A Social Workers Plea

There are times when I feel sad, alone, lost, confused, or nostalgic. Lately, I’ve been feeling all of those. I’m like an emotional roller coaster, holding on to the rails of life with all of my might. I flinch at the upward motion, my face scrunches up as I plummet towards the earth faster than gravity would pull me down. As I take a nose dive, as soon as I’m going to hit bottom, I’m lifted to the highest point hoping not to plunge forward again. I have to remind myself to breathe, and the longer the ride goes on, the easier it is to forget.
There are too many things going on at once. My life makes too many sharp turns simultaneously. One minute I’m moving forward, the next I’m hanging upside down, blinded by the steps in motion. I feel as if I’m dodging bullets or running a marathon. Lord knows, I don’t run.

I need to steady my pace. I have to remember that my life is what is most important at this point. If I can’t make decisions for myself, how in the world can I help anyone else? The next time someone tells me they want to die because of me, I will tell myself that it is not my fault if they do. That they were broken to begin with.

Death is a concept I’m not comfortable with. It’s scary and intimidating to me. It’s something I long not to experience. It’s something I fear. Granted, death is inevitable. Death is not something that I would impose on anyone, nor is it something I would ever impose on myself. Death is permanent. Sometimes I wish I understood the sentiment of suicide, so I could help people more effectively. It’s something I’ve never truly considered.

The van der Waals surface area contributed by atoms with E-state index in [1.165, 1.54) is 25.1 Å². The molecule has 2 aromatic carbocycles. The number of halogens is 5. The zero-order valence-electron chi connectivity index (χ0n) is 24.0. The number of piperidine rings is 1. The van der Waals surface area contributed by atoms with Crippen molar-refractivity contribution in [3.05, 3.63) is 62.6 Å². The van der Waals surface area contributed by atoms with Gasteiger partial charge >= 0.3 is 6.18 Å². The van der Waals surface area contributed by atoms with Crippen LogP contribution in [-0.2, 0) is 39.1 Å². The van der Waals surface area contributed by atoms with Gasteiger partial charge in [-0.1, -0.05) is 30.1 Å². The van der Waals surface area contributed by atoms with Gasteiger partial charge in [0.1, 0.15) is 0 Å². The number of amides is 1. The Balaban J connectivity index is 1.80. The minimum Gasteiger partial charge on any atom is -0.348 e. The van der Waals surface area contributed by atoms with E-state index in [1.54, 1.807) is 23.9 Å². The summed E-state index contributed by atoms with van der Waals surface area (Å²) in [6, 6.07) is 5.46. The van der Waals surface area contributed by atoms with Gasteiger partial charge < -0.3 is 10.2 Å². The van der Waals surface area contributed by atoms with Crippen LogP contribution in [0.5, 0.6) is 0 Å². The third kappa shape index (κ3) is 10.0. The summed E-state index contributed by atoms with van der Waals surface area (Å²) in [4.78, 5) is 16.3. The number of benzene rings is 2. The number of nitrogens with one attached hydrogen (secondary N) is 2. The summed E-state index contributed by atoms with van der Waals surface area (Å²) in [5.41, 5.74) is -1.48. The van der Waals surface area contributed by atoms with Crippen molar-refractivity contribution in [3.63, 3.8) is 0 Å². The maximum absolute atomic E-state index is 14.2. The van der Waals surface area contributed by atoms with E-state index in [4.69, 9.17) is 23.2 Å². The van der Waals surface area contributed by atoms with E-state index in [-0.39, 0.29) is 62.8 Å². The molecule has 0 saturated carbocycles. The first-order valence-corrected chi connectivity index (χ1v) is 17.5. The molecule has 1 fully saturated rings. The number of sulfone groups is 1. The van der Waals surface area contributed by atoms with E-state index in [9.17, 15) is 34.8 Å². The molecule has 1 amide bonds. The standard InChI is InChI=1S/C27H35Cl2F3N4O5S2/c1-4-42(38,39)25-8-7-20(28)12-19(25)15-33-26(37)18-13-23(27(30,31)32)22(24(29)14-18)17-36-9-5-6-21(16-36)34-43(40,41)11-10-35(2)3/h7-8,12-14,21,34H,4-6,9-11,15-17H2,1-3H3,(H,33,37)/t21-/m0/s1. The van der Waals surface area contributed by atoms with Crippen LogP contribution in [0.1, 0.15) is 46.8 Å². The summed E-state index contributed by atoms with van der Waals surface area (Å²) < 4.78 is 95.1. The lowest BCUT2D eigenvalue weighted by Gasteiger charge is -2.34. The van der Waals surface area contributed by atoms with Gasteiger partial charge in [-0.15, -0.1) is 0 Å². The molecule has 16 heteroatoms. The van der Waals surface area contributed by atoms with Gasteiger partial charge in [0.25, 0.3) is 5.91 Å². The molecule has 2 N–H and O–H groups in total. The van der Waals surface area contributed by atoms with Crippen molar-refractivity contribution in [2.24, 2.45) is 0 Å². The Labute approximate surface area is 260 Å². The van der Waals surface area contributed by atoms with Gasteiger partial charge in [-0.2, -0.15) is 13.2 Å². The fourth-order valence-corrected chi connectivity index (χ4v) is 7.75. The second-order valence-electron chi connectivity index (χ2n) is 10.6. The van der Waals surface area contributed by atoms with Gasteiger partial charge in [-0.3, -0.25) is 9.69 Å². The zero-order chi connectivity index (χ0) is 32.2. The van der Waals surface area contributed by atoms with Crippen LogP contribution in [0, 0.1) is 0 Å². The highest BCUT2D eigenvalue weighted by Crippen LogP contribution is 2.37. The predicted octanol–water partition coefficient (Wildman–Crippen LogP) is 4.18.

Depression is not something I’m forced to deal with. I’m happy for that. I’ve experienced my share of problems though. OCD runs through my veins as thick as blood does. PTSD is something I’ve lived with for 16 years. I get these things. I can handle them. I can help people who have been traumatized. I can help people who have suffered from near death experiences and have dealt with tragedy or violence. But, death as a whole is not my forte. I’m strong. I’ve learned to be strong. This is because I value life and want to live. My PTSD is the opposite of suicide ideation. People who’ve experienced trauma are learned fighters. We don’t give up and we are a force to be reckoned with. This is me.

I think it’s selfish to say to someone, “You’re not my worker anymore, I might go kill myself.” That’s not fair to people like me. When you like someone and was happy working with them, please say, “I wish you the best in your endeavors, I will miss working with you.” Threatening death is not cute. It affects everyone around, especially people like me. The next person to threaten suicide on me is going in the hospital. I’m tired of coming home with a stiff neck, feeling like I’ve jumped off the scariest ride of my life. Looking at my husband with my dampened, green eyes, begging for a massage due to the heightened Cortisol in my body. I’m stepping off this roller coaster and I refuse to play the death card.

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